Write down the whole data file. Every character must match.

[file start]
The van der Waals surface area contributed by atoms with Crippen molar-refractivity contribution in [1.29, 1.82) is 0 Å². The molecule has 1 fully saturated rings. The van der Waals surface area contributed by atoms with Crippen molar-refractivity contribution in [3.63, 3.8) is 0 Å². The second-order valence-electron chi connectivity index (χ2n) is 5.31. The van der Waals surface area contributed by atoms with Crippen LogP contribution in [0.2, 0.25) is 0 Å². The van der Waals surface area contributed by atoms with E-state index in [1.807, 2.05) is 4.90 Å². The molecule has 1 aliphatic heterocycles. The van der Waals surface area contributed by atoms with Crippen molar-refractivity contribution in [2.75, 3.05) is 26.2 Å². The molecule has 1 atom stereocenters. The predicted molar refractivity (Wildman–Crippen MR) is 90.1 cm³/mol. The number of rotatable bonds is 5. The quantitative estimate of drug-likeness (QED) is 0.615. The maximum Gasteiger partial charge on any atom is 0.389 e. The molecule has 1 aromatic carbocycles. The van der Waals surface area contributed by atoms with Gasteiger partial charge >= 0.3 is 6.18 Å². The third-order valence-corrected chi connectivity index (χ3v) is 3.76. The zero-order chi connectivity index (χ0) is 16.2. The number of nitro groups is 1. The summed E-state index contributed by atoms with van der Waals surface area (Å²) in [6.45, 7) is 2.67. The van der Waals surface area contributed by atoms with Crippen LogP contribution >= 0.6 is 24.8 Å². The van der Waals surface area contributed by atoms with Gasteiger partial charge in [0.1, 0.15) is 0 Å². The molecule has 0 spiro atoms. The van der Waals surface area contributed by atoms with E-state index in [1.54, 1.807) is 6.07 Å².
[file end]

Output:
The van der Waals surface area contributed by atoms with Crippen molar-refractivity contribution in [1.29, 1.82) is 0 Å². The molecule has 1 fully saturated rings. The van der Waals surface area contributed by atoms with Crippen molar-refractivity contribution in [3.63, 3.8) is 0 Å². The second-order valence-electron chi connectivity index (χ2n) is 5.31. The van der Waals surface area contributed by atoms with Crippen LogP contribution in [0.2, 0.25) is 0 Å². The van der Waals surface area contributed by atoms with E-state index in [1.807, 2.05) is 4.90 Å². The molecule has 1 aliphatic heterocycles. The van der Waals surface area contributed by atoms with Crippen molar-refractivity contribution in [2.75, 3.05) is 26.2 Å². The molecule has 1 atom stereocenters. The predicted molar refractivity (Wildman–Crippen MR) is 90.1 cm³/mol. The number of rotatable bonds is 5. The quantitative estimate of drug-likeness (QED) is 0.615. The maximum Gasteiger partial charge on any atom is 0.389 e. The molecule has 1 aromatic carbocycles. The van der Waals surface area contributed by atoms with Gasteiger partial charge >= 0.3 is 6.18 Å². The third-order valence-corrected chi connectivity index (χ3v) is 3.76. The zero-order chi connectivity index (χ0) is 16.2. The number of nitro groups is 1. The summed E-state index contributed by atoms with van der Waals surface area (Å²) in [6.45, 7) is 2.67. The van der Waals surface area contributed by atoms with Crippen LogP contribution >= 0.6 is 24.8 Å². The van der Waals surface area contributed by atoms with Gasteiger partial charge in [0.1, 0.15) is 0 Å². The molecule has 0 spiro atoms. The van der Waals surface area contributed by atoms with E-state index in [1.54, 1.807) is 6.07 Å².